Strengths: They hold well, and if it slips, it's only a second before it grabs again.
Weaknesses: They get pretty hard at about 45 psi.
I have the 2.10 versions and they are perfect for East Texas woods with the tree roots and ocassional sand. The front seems to get traction on the tree roots as long as you keep it near 90 deg. when you hit. The back doesn't slip on the climbs either. I ride in packed dirt and am learning the tires have more grab in hard turns than I am confident for. I haven't found the slip limits of these yet due to my own caution. I put about 45 to 50 psi.
Date Reviewed: October 22, 2012
Strengths: light, cheap, good traction overall
Weaknesses: narrow for stated width
If you like standard 1.95s, buy the 2.1s, they're about as narrow as standard 1.95s. I bought a pair of the 1.95s for my young son to race on next season when he's big enough for a 26er, those are very narrow, but he is very lightweight.
I've had 2 sets of these on two different bikes, both hardtail 26ers, I ride mostly technical trails with lots of leaves and fir needles, when it's wet my trails are pretty slick, these have good traction wet and dry, I have not been unpleasantly surprised in wet or dry. I recently installed a set on my old race litespeed hardtail to run in a cyclocross race with several long sand sections (for better float on the sand than my cx bike). Along with the damp sand was wet and dry pavement, damp grass and packed dirt. I would have liked a wider tire for the sand, but these stayed on top pretty good, they had good grip in the other areas, and I would/will race them again. I weigh 175, running about 40 psi cold.
Strengths: Weight, Price, materials and tread design.
Weaknesses: actual size
These can be had in the kevlar form from PricePoint for around $35 a pair, great value for the tires. My issue is the 1.95's are more like 1.75's this isn't a big deal if you know it ahead of time. So with that in mind the ability to deal with loose conditions is diminished, but is doable. On hard-pack they roll fast and handle predictably, in loose stuff they wash out very easily so be prepared. I'm a bigger guy so I run them around 45(f)/50(r) psi and that seems about optimal for around 205lbs, creating enough traction with the skinny 1.95's. **These are used on a rigid SS**
a Cross Country Rider
from Atlanta, Ga
Date Reviewed: February 23, 2012
Strengths: Price, tread pattern, looks cool
Weaknesses: none noted - weight?
I'm not a tire expert. I like the price of these tires and haven't had any problems. The tread doesn't wear too fast and I haven't had any sidewall issues either. I like the tread pattern that suits my style of riding and the trails I ride. No complaints with these tires.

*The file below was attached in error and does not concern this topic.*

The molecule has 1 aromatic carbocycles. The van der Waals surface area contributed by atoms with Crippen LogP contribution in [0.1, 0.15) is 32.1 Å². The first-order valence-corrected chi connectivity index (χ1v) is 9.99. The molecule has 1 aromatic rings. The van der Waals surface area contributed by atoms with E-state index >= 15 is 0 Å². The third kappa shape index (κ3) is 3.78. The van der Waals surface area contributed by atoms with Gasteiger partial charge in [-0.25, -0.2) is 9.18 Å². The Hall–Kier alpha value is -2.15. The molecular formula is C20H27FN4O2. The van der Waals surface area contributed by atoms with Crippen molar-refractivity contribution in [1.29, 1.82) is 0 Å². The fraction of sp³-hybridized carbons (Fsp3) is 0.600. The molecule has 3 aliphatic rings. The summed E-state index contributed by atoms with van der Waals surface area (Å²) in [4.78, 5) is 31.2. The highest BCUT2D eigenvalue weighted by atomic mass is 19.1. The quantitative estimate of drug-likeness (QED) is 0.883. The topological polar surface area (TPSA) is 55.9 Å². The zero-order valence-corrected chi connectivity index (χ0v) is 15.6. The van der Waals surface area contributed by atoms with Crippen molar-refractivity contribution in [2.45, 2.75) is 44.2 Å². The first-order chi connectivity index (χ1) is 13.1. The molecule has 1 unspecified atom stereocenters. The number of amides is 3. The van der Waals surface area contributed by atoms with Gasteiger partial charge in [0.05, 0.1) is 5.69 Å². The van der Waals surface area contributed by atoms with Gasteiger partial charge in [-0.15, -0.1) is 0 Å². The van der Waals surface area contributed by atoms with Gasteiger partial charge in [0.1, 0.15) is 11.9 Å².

a Cross Country Rider
from Stoneham, MA.
Date Reviewed: January 3, 2012
Strengths: Light, predictable, stable, durable
Light but inspires confidence straight ahead or in turns (due to high lateral knobs).
My riding consists of streets and light trail riding, so I wanted something lighter and
not-as-knobby as the Velociraptors. These do not have the ride of the Hutchinsons,
but they have never failed me in the three years I have been on them, including the earlier
(XC) version. I have ridden them through six inches of mud on the trails and they handle
perfectly. Outstanding tire unless you are in the trenches all the time. I can't say I have ridden
them on rock enough to evaluate their traction on that surface, but then again, a little unseen
sand can take down any tire.
Similar Products Used: WTB Velociraptor, Hutchinson Cobra
Bike Setup: 2001 Raleigh M-80. 16" hydro-formed frame made of 6061 Long Life aluminum. The fork is a white, 2010 Manitou Drake air/spring 100mm w/full lock-out, ub/disc compatible, adjustable air, rebound and damping (Absolute damping). Wheels are Mavic Crossmax Enduro w/Syncros rim strips. Rocker 60g titanium skewers. IRC S-7 tires.
Stronglight X1 crankset with Stronglight Twister Ti bottom bracket. Stronglight ceramic-coated 7075 chainrings are: 22T-32T-42T. 9-speed SRAM cassette and chain. Shimano MTB M424 pedals.
Has white Origin 8 Pro Pulsion Torque Lite headset with a white Syncros AM 100mm-reach riser stem. White Syncros 7005 double-butted 20mm riser bars w/ Titec Shorty bar ends. Handlebar grips Forte Diablo. Scott bar end covers. Control Tech suspension seat post, Hope seatpost clamp (allen bolt) and Avenir Comfy Road saddle.
Seat tube is 15.5 inches. Seat tube inner diameter is 27.2mm. Top tube length: 21.6 inches. Wheelbase: 42.5 inches. Vertical dropouts.
Shifters and brake levers are SRAM Attack and linear-pull calipers are SRAM 5.0. Kool-Stop Thinline brake pads.
Front derailleur is Shimano Deore. Rear derailleur is Shimano Deore LX w/ blue MFD 7075 aluminum pulleys.
Bontrager 5mm water bottle holders. Klean Kanteen water bottles. Cannondale MTN saddle bag, Apex rear fender.
Tig welded in U.S.A.
Bike is fully disc-brake compatible and weighs 25 pounds complete.
Many components under 3-years-old. Some new parts.
a Cross Country Rider